NERC GW4+ DTP Studentship: What life cycle stages are most vulnerable to climate change?

University of Exeter - College of Life and Environmental Science

Main supervisor: Dr Regan Early (CLES, University of Exeter)

This project is one of a number that are in competition for funding from the NERC Great Western Four+ Doctoral Training Partnership (GW4+ DTP). The partnership aims to provide a broad training in earth and environmental sciences, designed to train tomorrow’s leaders in earth and environmental science. For further details about the programme please see http://nercgw4plus.ac.uk/

Species have adapted their life strategies to fine-tune the trade-off between individual survival and reproduction to ensure population persistence. The particular trade-off strategies used by individuals determines the resilience to climate change worldwide. However, knowledge of the processes which control these strategies is lacking.

Little is known about how external perturbations affect and shape the resilience of a species’ population dynamics (i.e. birth, death, immigration, emigration) and how it relates to varying life history strategies, such number and size of offspring or deciding at what stage/age to reproduce. This lack of knowledge is particularly urgent in the face of global climate change. Climate change is one of the major causes of global species extinction, leading to a projected species loss of up to 42% by 2050. However, less well known are the aspects of climate change responsible for this reduction. Climate change will affect species differently, according to which time of year and thus life-history stages experience the greatest perturbations in climate and the vulnerability of life-history stages to change. Thus, management of species in response to climate change cannot yet be targeted at the right life-history stage. Linking forecasts of climate change around the world to the generalisations about which life-history stages are vulnerable to climate change would provide valuable insight in to population management. Life history traits, such as number and size of offspring or reproductive age, might indicate the time of year when species are most vulnerable, and whether it coincides with the time of year that when the greatest changes in temperature or precipitation are projected to occur.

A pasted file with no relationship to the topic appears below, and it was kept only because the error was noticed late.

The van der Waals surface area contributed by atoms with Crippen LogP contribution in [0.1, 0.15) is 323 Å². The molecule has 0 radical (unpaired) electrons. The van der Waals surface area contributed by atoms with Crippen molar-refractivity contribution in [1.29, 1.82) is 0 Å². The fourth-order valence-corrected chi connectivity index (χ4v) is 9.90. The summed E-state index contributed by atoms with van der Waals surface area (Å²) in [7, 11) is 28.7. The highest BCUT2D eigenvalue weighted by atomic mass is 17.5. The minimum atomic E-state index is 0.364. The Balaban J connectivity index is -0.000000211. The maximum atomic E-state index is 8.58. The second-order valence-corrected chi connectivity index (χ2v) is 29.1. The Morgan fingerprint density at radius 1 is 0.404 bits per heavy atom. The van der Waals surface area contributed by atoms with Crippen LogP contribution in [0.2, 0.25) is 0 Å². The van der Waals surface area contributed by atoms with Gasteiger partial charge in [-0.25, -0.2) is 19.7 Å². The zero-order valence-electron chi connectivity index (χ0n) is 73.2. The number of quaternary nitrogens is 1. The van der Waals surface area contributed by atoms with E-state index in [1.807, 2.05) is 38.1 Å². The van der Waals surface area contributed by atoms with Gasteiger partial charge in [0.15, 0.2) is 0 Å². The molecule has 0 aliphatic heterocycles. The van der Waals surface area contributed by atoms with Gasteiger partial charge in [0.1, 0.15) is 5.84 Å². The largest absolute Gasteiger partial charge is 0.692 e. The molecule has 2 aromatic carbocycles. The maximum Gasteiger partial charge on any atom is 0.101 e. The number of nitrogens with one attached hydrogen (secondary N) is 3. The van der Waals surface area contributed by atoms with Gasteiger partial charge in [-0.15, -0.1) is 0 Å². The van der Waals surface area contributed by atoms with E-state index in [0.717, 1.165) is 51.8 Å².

To determine the answers to these questions this project will use the COMPADRE Plant Matrix Database and COMADRE Animal Matrix Database. Once complete, this project will improve our knowledge of susceptible life stages to climate change in order to inform targeted management. The generalisations formed from this will be scaled-up to predict how several taxonomic groups globally may respond to climate change. We will provide a management toolbox for targeted species, based on species life history strategies and the likely climate change pressures experience by an area or habitat.

Objectives:

  •  Develop perturbation models to determine critical climatic changes likely to cause greatest disruption to species life history strategies.
  • Use perturbation models to determine key life stages to target management practices for more efficient conservation efforts.
  • Compare geographic distribution of species with life history strategies vulnerable to climate change with areas most affected by these changes globally.
  • Identify geographic areas where life history based models will provide the most accurate species change forecasts in relation to climate change to inform management globally.

Please see http://www.exeter.ac.uk/studying/funding/award/?id=2276 for more information regarding applications.

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Type / Role:

PhD

Location(s):

South West England